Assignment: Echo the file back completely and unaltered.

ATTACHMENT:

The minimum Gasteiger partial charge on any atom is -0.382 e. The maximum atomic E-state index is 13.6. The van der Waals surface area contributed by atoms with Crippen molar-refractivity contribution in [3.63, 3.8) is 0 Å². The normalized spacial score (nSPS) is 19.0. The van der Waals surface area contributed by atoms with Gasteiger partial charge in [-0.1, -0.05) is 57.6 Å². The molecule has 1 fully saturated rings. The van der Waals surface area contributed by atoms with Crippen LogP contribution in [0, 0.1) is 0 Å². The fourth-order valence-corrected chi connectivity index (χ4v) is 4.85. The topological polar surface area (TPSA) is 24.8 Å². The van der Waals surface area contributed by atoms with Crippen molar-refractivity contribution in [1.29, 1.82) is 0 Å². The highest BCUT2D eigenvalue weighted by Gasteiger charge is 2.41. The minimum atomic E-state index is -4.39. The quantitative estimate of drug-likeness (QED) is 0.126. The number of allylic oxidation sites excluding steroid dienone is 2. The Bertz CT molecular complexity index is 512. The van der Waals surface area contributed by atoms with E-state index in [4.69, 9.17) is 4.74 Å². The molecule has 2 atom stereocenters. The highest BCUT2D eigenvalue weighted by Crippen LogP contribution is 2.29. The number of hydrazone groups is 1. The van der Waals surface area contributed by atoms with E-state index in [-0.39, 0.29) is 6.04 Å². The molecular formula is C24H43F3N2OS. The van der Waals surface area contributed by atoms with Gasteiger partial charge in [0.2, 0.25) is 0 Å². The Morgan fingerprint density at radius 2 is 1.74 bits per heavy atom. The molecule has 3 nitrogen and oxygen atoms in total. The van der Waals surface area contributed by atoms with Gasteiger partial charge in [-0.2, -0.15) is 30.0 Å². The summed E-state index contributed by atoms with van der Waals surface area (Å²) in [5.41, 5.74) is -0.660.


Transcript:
The minimum Gasteiger partial charge on any atom is -0.382 e. The maximum atomic E-state index is 13.6. The van der Waals surface area contributed by atoms with Crippen molar-refractivity contribution in [3.63, 3.8) is 0 Å². The normalized spacial score (nSPS) is 19.0. The van der Waals surface area contributed by atoms with Gasteiger partial charge in [-0.1, -0.05) is 57.6 Å². The molecule has 1 fully saturated rings. The van der Waals surface area contributed by atoms with Crippen LogP contribution in [0, 0.1) is 0 Å². The fourth-order valence-corrected chi connectivity index (χ4v) is 4.85. The topological polar surface area (TPSA) is 24.8 Å². The van der Waals surface area contributed by atoms with Crippen molar-refractivity contribution in [1.29, 1.82) is 0 Å². The highest BCUT2D eigenvalue weighted by Gasteiger charge is 2.41. The minimum atomic E-state index is -4.39. The quantitative estimate of drug-likeness (QED) is 0.126. The number of allylic oxidation sites excluding steroid dienone is 2. The Bertz CT molecular complexity index is 512. The van der Waals surface area contributed by atoms with E-state index in [4.69, 9.17) is 4.74 Å². The molecule has 2 atom stereocenters. The highest BCUT2D eigenvalue weighted by Crippen LogP contribution is 2.29. The number of hydrazone groups is 1. The van der Waals surface area contributed by atoms with E-state index in [-0.39, 0.29) is 6.04 Å². The molecular formula is C24H43F3N2OS. The van der Waals surface area contributed by atoms with Gasteiger partial charge in [0.2, 0.25) is 0 Å². The Morgan fingerprint density at radius 2 is 1.74 bits per heavy atom. The molecule has 3 nitrogen and oxygen atoms in total. The van der Waals surface area contributed by atoms with Gasteiger partial charge in [-0.2, -0.15) is 30.0 Å². The summed E-state index contributed by atoms with van der Waals surface area (Å²) in [5.41, 5.74) is -0.660.